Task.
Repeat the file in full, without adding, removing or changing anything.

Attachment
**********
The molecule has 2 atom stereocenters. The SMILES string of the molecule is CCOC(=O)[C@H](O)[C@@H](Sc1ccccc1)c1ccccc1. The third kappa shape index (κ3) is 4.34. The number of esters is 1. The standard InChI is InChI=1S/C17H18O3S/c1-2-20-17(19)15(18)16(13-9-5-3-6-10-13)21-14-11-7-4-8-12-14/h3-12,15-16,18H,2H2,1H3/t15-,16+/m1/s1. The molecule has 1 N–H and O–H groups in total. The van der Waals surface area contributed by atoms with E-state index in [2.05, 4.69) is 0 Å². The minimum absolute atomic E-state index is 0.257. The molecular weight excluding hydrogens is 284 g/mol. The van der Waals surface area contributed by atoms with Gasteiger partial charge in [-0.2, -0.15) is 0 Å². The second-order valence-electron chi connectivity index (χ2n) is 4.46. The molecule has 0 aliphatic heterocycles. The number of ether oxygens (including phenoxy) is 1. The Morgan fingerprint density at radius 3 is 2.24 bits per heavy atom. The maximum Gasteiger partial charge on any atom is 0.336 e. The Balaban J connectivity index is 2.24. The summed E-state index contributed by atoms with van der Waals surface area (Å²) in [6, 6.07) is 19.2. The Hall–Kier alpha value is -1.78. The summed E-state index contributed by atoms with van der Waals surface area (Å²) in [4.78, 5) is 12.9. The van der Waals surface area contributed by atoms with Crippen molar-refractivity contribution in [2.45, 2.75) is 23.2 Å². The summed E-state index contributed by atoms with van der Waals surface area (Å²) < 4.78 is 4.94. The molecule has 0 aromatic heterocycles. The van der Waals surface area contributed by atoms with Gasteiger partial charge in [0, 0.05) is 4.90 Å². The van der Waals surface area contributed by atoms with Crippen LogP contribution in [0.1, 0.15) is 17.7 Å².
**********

The molecule has 2 atom stereocenters. The SMILES string of the molecule is CCOC(=O)[C@H](O)[C@@H](Sc1ccccc1)c1ccccc1. The third kappa shape index (κ3) is 4.34. The number of esters is 1. The standard InChI is InChI=1S/C17H18O3S/c1-2-20-17(19)15(18)16(13-9-5-3-6-10-13)21-14-11-7-4-8-12-14/h3-12,15-16,18H,2H2,1H3/t15-,16+/m1/s1. The molecule has 1 N–H and O–H groups in total. The van der Waals surface area contributed by atoms with E-state index in [2.05, 4.69) is 0 Å². The minimum absolute atomic E-state index is 0.257. The molecular weight excluding hydrogens is 284 g/mol. The van der Waals surface area contributed by atoms with Gasteiger partial charge in [-0.2, -0.15) is 0 Å². The second-order valence-electron chi connectivity index (χ2n) is 4.46. The molecule has 0 aliphatic heterocycles. The number of ether oxygens (including phenoxy) is 1. The Morgan fingerprint density at radius 3 is 2.24 bits per heavy atom. The maximum Gasteiger partial charge on any atom is 0.336 e. The Balaban J connectivity index is 2.24. The summed E-state index contributed by atoms with van der Waals surface area (Å²) in [6, 6.07) is 19.2. The Hall–Kier alpha value is -1.78. The summed E-state index contributed by atoms with van der Waals surface area (Å²) in [4.78, 5) is 12.9. The van der Waals surface area contributed by atoms with Crippen molar-refractivity contribution in [2.45, 2.75) is 23.2 Å². The summed E-state index contributed by atoms with van der Waals surface area (Å²) < 4.78 is 4.94. The molecule has 0 aromatic heterocycles. The van der Waals surface area contributed by atoms with Gasteiger partial charge in [0, 0.05) is 4.90 Å². The van der Waals surface area contributed by atoms with Crippen LogP contribution in [0.1, 0.15) is 17.7 Å².